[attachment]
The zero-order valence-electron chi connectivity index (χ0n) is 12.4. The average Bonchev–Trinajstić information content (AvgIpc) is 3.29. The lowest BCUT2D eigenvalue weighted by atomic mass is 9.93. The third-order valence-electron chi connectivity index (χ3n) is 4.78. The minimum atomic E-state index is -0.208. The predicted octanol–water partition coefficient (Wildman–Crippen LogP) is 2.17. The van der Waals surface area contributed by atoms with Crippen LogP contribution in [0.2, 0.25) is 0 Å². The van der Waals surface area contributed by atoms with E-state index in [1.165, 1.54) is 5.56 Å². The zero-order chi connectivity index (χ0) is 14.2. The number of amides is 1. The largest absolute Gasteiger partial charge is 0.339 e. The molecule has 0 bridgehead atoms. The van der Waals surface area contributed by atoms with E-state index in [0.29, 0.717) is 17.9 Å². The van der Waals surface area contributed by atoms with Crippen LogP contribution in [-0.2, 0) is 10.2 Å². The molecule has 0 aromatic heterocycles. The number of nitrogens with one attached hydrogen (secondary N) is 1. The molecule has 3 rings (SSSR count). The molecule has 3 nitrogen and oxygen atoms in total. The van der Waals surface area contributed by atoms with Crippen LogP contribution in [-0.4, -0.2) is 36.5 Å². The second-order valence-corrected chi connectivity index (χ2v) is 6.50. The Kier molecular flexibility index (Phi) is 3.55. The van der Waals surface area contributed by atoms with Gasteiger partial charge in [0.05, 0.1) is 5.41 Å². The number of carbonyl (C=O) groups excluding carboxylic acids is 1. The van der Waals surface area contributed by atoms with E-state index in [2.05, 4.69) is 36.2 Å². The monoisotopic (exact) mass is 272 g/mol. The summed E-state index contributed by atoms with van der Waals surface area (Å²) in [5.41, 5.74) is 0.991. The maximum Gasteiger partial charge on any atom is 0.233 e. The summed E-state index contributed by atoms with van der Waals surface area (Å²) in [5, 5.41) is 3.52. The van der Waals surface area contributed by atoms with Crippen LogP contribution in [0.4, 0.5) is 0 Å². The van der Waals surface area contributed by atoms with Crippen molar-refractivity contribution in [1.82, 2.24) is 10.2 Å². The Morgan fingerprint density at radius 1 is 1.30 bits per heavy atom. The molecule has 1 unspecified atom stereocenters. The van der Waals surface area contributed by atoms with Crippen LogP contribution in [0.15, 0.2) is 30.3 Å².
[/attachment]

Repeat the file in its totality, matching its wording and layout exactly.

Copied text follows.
The zero-order valence-electron chi connectivity index (χ0n) is 12.4. The average Bonchev–Trinajstić information content (AvgIpc) is 3.29. The lowest BCUT2D eigenvalue weighted by atomic mass is 9.93. The third-order valence-electron chi connectivity index (χ3n) is 4.78. The minimum atomic E-state index is -0.208. The predicted octanol–water partition coefficient (Wildman–Crippen LogP) is 2.17. The van der Waals surface area contributed by atoms with Crippen LogP contribution in [0.2, 0.25) is 0 Å². The van der Waals surface area contributed by atoms with E-state index in [1.165, 1.54) is 5.56 Å². The zero-order chi connectivity index (χ0) is 14.2. The number of amides is 1. The largest absolute Gasteiger partial charge is 0.339 e. The molecule has 0 bridgehead atoms. The van der Waals surface area contributed by atoms with E-state index in [0.29, 0.717) is 17.9 Å². The van der Waals surface area contributed by atoms with Crippen LogP contribution in [-0.2, 0) is 10.2 Å². The molecule has 0 aromatic heterocycles. The number of nitrogens with one attached hydrogen (secondary N) is 1. The molecule has 3 rings (SSSR count). The molecule has 3 nitrogen and oxygen atoms in total. The van der Waals surface area contributed by atoms with Crippen LogP contribution in [-0.4, -0.2) is 36.5 Å². The second-order valence-corrected chi connectivity index (χ2v) is 6.50. The Kier molecular flexibility index (Phi) is 3.55. The van der Waals surface area contributed by atoms with Gasteiger partial charge in [0.05, 0.1) is 5.41 Å². The number of carbonyl (C=O) groups excluding carboxylic acids is 1. The van der Waals surface area contributed by atoms with E-state index in [2.05, 4.69) is 36.2 Å². The monoisotopic (exact) mass is 272 g/mol. The summed E-state index contributed by atoms with van der Waals surface area (Å²) in [5.41, 5.74) is 0.991. The maximum Gasteiger partial charge on any atom is 0.233 e. The summed E-state index contributed by atoms with van der Waals surface area (Å²) in [5, 5.41) is 3.52. The van der Waals surface area contributed by atoms with Crippen LogP contribution in [0.4, 0.5) is 0 Å². The van der Waals surface area contributed by atoms with Crippen molar-refractivity contribution in [1.82, 2.24) is 10.2 Å². The Morgan fingerprint density at radius 1 is 1.30 bits per heavy atom. The molecule has 1 unspecified atom stereocenters. The van der Waals surface area contributed by atoms with Crippen LogP contribution in [0.15, 0.2) is 30.3 Å².